The 2020 World Series, which was the biggest stage of baseball in a year that people needed something else to look at other than horrible news, MLB mustered the lowest average viewership in the history of its televised championship games, dropping below an average of 10 million viewers per game for the first time in history according to www.boston.com.

To be fair, it did have to contend with a heated national election for TV space, but it is just an example of the dropoff in viewers that MLB has found as the game changes, and older fans stop watching. In fact, according to Forbes, none of the top 10 most viewed world series have happened in this century, with the most recent game on the list occurring in 1991 in game 7 of the Twins vs Braves game.

To attract more young fans, MLB released a commercial during the playoffs of the 2018 season, called “Rewrite the Rules” along with announcing a campaign to “let the kids play,” in an effort to curb the weapons baseball players use to regulate themselves and their behaviors, called the “unwritten rules”.

These unwritten rules follow much of the same thinking that baseball traditionalists do. You watch your home run, you get beaned next inning. You celebrate striking out a guy in a key situation, the next guy who comes up to bat will get beaned (the act of being beaned is when a pitcher intentionally throws a ball at the hitter) as well. These rules often punish players for expressing themselves on the field, which just makes games less exciting to watch.

Watching a player celebrate is more fun than watching a benches-clearing brawl, and it is certainly better for the health of the game. So how does the MLB start off the 2019 season, after the release of the commercial and the campaign?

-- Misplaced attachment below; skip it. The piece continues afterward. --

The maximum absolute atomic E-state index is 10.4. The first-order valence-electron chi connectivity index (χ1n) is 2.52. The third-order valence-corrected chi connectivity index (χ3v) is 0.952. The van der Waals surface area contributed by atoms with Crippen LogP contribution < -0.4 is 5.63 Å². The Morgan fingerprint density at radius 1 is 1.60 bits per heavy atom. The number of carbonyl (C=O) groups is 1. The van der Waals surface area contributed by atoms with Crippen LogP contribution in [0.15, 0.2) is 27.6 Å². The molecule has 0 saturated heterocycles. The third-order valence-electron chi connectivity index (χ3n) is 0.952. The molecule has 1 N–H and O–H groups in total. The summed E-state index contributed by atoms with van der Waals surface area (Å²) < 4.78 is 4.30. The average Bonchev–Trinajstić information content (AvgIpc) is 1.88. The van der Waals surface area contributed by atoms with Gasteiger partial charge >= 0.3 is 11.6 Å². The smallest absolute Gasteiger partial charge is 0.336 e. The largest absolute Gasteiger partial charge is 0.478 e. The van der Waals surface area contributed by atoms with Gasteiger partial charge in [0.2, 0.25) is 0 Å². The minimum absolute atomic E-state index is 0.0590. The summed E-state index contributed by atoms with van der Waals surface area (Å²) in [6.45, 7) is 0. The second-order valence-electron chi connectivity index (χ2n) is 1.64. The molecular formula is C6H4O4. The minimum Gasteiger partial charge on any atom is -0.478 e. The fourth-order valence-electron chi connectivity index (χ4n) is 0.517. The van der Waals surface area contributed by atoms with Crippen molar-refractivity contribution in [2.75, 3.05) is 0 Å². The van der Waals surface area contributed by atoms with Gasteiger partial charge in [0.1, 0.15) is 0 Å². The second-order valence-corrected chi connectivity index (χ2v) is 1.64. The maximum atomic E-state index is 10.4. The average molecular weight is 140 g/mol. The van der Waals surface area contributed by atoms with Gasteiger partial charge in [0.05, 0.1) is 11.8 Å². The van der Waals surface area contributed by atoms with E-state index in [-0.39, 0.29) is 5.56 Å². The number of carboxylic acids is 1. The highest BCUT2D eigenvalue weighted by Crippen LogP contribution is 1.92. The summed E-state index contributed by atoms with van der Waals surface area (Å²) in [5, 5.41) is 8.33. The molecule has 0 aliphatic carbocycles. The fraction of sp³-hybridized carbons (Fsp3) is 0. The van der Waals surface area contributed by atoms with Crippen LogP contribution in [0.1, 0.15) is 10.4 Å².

On April 13th, nearly two weeks after the start of the 2019 season, White Sox shortstop Tim Anderson was intentionally hit by a pitch one at-bat after throwing his bat in celebration of a home run. As well as that instance, in 2021, White Sox Manager and known baseball boomer claimed that his own hitter, rookie designated hitter Yermin Mercedes, was acting unsportsmanlike for hitting a grand slam after his team already had a sizable lead.

A rookie was called unsportsmanlike and disrespectful for adding runs to the team. See why I added quotes to the words “integrity” and “respect”? These words were defined by the same people who defend ages-old rules, created when people of color couldn’t play in the major leagues, so I couldn’t care less of what these people think.

The bottom line is that baseball hasn’t been able to get new fans at the same rate as other major sports due to baseball mindsets that are unwilling to change and adapt the new technologies of our modern world to the game of baseball to help grow the game.

Instead, many minds within the baseball establishment hold onto false concepts of respect and traditionality while ignoring the changing world around them. In that way, I suppose baseball boomers are kind of like the normal type of boomers.

Regardless, major league baseball is a ship being sailed by a blind-deaf-mute captain whose first mate laid him to bed and jumped off the ship himself. But I still love it, and always will.